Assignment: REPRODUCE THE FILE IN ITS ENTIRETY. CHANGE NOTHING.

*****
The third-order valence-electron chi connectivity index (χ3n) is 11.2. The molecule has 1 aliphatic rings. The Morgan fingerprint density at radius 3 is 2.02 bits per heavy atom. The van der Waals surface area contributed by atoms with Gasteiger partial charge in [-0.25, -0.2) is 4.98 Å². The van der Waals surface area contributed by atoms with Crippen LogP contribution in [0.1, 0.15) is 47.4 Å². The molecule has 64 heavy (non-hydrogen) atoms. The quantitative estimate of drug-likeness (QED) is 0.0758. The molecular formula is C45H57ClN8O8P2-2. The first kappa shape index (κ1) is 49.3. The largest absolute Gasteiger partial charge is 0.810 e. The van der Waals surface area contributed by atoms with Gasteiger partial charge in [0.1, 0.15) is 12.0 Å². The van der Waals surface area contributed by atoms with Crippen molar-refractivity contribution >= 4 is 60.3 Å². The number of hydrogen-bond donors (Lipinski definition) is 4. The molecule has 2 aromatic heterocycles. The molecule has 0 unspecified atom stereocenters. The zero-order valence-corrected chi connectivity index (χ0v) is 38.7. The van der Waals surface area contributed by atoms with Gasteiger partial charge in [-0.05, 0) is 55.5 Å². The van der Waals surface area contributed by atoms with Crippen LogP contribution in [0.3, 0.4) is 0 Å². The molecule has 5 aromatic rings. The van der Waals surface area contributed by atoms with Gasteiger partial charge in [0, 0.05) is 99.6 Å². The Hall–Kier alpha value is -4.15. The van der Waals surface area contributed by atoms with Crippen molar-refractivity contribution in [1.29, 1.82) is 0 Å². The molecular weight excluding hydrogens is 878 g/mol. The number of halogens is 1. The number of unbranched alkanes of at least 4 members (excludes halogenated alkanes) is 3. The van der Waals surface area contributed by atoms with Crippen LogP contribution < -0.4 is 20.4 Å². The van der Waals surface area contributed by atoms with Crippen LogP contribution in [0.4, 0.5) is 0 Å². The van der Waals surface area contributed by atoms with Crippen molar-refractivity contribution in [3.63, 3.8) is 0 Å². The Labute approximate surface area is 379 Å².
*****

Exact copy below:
The third-order valence-electron chi connectivity index (χ3n) is 11.2. The molecule has 1 aliphatic rings. The Morgan fingerprint density at radius 3 is 2.02 bits per heavy atom. The van der Waals surface area contributed by atoms with Gasteiger partial charge in [-0.25, -0.2) is 4.98 Å². The van der Waals surface area contributed by atoms with Crippen LogP contribution in [0.1, 0.15) is 47.4 Å². The molecule has 64 heavy (non-hydrogen) atoms. The quantitative estimate of drug-likeness (QED) is 0.0758. The molecular formula is C45H57ClN8O8P2-2. The first kappa shape index (κ1) is 49.3. The largest absolute Gasteiger partial charge is 0.810 e. The van der Waals surface area contributed by atoms with Gasteiger partial charge in [0.1, 0.15) is 12.0 Å². The van der Waals surface area contributed by atoms with Crippen molar-refractivity contribution >= 4 is 60.3 Å². The number of hydrogen-bond donors (Lipinski definition) is 4. The molecule has 2 aromatic heterocycles. The molecule has 0 unspecified atom stereocenters. The zero-order valence-corrected chi connectivity index (χ0v) is 38.7. The van der Waals surface area contributed by atoms with Gasteiger partial charge in [-0.05, 0) is 55.5 Å². The van der Waals surface area contributed by atoms with Crippen LogP contribution in [0.3, 0.4) is 0 Å². The molecule has 5 aromatic rings. The van der Waals surface area contributed by atoms with Gasteiger partial charge in [0, 0.05) is 99.6 Å². The Hall–Kier alpha value is -4.15. The van der Waals surface area contributed by atoms with Crippen molar-refractivity contribution in [1.29, 1.82) is 0 Å². The molecular weight excluding hydrogens is 878 g/mol. The number of halogens is 1. The number of unbranched alkanes of at least 4 members (excludes halogenated alkanes) is 3. The van der Waals surface area contributed by atoms with Crippen LogP contribution < -0.4 is 20.4 Å². The van der Waals surface area contributed by atoms with Crippen LogP contribution in [0.4, 0.5) is 0 Å². The van der Waals surface area contributed by atoms with Crippen molar-refractivity contribution in [3.63, 3.8) is 0 Å². The Labute approximate surface area is 379 Å².